Interview: Happiness at Work Is Important

People spend a third of their lives at work. One could say that they literally live there. Still, employers want them to act professionally and leave their emotions at home. In reality, these two worlds are interconnected. Happiness at work = happiness at home and vice versa. "Only when we start to respect people, will they work well," says Michal Šrajer, co-founder of, in an interview about turquoise companies.

How do you perceive today's companies’ approach towards employees?

We do not respect people as humans. Businesses say we need to work like a well-lubricated machine. In this parallel, however, we are struggling to see that the gears are people. We expect them to be professional at work and after eight hours flip a switch and start living their normal lives, but it does not work that way.

Michal Šrajer, co-founder of

Why not?

A person lives at work as well and occasionally their work influences their life, and vice versa. When we try to separate these two worlds, we have to talk about work-life balance, as if work and life were separate. But happiness at home and at work are two interconnected vessels, and therefore, we should not separate happiness at work from the rest of our life.

What is the solution to this?

The so-called turquoise companies, which respect people, go in the right direction. Unlike in hierarchical companies, there is something called psychological safety working there – people can be who they really are, without fear of being sacked. They work in small groups, make deeper friendships and are not forced to strictly divide their lives at work from the lives that come after hours. In addition, turquoise companies are based on power distribution – employees decide the company's direction. Therefore, they have greater power but greater responsibilities as well.

In what other aspects are these companies different from traditional ones?

In traditional companies, you have something called information hierarchy. People do not share information and those who own it are more powerful. Turquoise companies are much more transparent, and people can access information freely. Generally, a number of practices or "rituals" can be found in such firms. They do not only focus on the purpose and goals of the organization, but also on building relationships between people and using their potential.

Whose job is it to introduce these principles into the company?

Culture must always come from the person who founded and/or leads the organization. Their willingness to suppress their own ego is essential. Turquoise organizations can work only if founders recognize that other people can help them and that it is actually people who make the company. Ideally, company culture should be included in the founder's vision. However, happiness managers can also help shift company culture or introduce new habits. It is important to realize that company values ​​are always a reflection of the values ​​of the leader. If the boss considers people to be easily replaceable components, hiring a happiness manager will not solve much.

Still, a lot of big companies think it will.

Well, then it ends up with a happiness manager decorating the office and buying bananas because they are unable to do much else. But this will not bring happiness to people. People are not stupid and they know if the leadership is serious about them.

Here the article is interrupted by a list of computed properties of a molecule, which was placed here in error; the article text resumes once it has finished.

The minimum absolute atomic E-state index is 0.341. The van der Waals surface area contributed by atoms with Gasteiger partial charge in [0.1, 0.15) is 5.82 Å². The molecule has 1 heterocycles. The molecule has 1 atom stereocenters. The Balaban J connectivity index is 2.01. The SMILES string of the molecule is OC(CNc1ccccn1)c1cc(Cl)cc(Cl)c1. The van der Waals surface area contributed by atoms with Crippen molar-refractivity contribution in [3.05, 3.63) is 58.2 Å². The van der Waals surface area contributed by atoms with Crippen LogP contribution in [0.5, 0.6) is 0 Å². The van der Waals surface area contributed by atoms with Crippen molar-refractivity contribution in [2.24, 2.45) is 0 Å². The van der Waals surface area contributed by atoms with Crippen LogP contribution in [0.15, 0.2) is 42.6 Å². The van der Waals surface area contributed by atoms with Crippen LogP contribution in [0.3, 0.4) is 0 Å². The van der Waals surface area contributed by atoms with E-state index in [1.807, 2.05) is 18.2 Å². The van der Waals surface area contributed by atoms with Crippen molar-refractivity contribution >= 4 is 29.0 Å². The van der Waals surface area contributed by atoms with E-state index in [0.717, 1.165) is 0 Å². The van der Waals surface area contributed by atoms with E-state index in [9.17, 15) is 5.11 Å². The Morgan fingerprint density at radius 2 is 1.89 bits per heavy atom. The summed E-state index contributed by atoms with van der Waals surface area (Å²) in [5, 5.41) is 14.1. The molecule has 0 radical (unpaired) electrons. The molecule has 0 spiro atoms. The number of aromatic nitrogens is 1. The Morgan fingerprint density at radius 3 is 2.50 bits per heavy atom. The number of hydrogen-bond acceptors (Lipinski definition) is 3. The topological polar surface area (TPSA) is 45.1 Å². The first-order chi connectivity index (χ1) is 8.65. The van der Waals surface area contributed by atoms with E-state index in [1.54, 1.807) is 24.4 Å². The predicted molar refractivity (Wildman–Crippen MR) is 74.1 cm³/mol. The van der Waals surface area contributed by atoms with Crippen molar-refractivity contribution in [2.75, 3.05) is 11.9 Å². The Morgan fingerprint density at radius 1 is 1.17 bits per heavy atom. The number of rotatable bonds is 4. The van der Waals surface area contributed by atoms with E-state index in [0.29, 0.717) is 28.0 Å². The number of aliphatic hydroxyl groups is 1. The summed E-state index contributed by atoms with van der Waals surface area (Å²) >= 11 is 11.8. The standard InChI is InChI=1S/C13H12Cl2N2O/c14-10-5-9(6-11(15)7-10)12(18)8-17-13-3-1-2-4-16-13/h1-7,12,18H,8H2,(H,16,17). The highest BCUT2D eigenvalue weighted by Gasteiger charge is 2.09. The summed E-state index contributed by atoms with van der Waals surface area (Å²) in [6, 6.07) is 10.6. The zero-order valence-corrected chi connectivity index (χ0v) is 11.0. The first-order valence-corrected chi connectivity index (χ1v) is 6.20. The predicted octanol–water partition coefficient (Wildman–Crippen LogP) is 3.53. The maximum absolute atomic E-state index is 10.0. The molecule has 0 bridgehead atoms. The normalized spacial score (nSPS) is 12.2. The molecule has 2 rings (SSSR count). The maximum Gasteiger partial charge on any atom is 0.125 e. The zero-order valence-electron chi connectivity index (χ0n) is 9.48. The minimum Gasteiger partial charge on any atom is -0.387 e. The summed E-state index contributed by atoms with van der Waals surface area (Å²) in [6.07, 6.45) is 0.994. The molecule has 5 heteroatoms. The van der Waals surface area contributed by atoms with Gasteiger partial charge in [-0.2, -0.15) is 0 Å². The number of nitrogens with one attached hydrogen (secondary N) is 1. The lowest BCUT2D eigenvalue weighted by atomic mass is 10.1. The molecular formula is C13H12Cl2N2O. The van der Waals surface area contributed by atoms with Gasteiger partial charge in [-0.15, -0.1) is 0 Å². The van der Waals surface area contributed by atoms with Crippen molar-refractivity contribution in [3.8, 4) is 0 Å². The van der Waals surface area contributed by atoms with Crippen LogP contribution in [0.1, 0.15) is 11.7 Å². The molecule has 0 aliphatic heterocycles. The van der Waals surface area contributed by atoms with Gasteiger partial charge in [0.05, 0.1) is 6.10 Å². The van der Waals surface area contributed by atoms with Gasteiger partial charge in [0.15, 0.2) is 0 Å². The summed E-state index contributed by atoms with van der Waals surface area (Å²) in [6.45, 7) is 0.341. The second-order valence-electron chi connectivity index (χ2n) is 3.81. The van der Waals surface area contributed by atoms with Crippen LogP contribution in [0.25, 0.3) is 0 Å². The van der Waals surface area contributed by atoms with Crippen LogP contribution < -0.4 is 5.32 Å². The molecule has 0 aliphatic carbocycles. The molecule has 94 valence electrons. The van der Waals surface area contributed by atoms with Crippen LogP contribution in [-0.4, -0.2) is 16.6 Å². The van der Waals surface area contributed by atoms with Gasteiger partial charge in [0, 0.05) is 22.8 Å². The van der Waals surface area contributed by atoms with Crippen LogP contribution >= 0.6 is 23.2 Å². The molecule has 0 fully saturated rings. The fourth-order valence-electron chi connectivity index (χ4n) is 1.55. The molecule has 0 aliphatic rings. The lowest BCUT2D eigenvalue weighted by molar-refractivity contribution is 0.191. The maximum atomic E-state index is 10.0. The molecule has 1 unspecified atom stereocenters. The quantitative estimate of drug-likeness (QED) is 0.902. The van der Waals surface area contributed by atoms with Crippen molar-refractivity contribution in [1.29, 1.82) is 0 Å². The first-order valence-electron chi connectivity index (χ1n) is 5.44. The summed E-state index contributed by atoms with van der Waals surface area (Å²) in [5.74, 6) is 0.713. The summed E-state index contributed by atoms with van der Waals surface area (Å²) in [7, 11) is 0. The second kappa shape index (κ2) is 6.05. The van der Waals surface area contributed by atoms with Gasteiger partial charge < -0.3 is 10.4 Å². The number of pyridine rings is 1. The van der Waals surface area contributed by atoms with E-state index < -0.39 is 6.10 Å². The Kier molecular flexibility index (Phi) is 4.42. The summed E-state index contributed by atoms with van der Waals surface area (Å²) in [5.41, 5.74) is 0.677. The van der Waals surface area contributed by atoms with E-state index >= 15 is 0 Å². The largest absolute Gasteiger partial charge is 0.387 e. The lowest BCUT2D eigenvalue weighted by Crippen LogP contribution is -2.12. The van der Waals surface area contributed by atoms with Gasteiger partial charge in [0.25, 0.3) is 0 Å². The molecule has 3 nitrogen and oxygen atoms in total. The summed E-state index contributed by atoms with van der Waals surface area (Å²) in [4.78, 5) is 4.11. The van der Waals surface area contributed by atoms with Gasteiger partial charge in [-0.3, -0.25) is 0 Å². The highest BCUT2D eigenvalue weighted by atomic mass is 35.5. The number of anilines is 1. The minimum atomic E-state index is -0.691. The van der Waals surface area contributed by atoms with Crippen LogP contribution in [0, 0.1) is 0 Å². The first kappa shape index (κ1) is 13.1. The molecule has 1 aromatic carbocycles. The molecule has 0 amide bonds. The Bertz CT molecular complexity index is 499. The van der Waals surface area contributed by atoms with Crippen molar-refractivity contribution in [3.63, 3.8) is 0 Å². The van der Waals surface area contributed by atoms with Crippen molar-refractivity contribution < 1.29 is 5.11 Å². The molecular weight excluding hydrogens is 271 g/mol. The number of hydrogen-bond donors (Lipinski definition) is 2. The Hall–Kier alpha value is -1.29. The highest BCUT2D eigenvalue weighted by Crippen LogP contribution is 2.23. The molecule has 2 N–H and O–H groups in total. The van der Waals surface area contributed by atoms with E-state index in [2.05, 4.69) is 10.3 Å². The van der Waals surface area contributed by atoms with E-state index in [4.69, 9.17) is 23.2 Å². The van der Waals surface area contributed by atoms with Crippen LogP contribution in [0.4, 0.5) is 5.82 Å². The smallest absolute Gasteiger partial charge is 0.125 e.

Do you think big companies and corporations are interested in changing their deep-rooted structures?

I think, unfortunately, it is often a hypocrisy on their part. It's hard to transform these big organizations and make them work on these principles. For small businesses and startups, it's a lot easier. Everything depends on the leader. On the other hand, we live in a unique time. We have had the longest period without war and we are doing great. Most businesses no longer deal with how to survive, but how to find fulfillment. We have lived in hierarchies for thousands of years, but we are gradually discovering new types of organizations we did not know before. Today there are even different types of organizations co-existing with each other.

Do you know any successful turquoise companies?

In the Netherlands, for example, there is an organization called Buurtzorg which provides home care. They have 14,000 employees who self-organize. From the beginning, the company was not focused on numbers, but on its employees, customers, and, above all, on its purpose. Gradually, thanks to their unique attitude, they defeated other firms on the market because their customers feel they are taken good care of. Other examples are Favi, a French foundry; Patagonia, an outdoor appliance manufacturer; Morning Star, a tomato producer; or the German ESBZ school. Even we, at mDevCamp, are learning to work with these principles.

Are these companies really more efficient?

I think so. When people are happier, they are nicer to each other and to customers. Who could be a better bearer of a company’s vision than its own employees? Today, unfortunately, people often take the approach that “They pay me, I will do my work really quickly and then go home.” If a company focuses only on numbers and business goals, it will have its goals fulfilled, but nothing else.

What recommendations do you have?

Think from the start about what type of organization you want to have. It’s good to establish a good relationship between founders and to build psychological security within the whole company. In the early days of our business, we used to have coaching discussions with co-founders, which helped us to clarify our deepest feelings and motivations and build strong relationships. We were able to build our company, which is characterized by its open and frank communication, based on these foundations.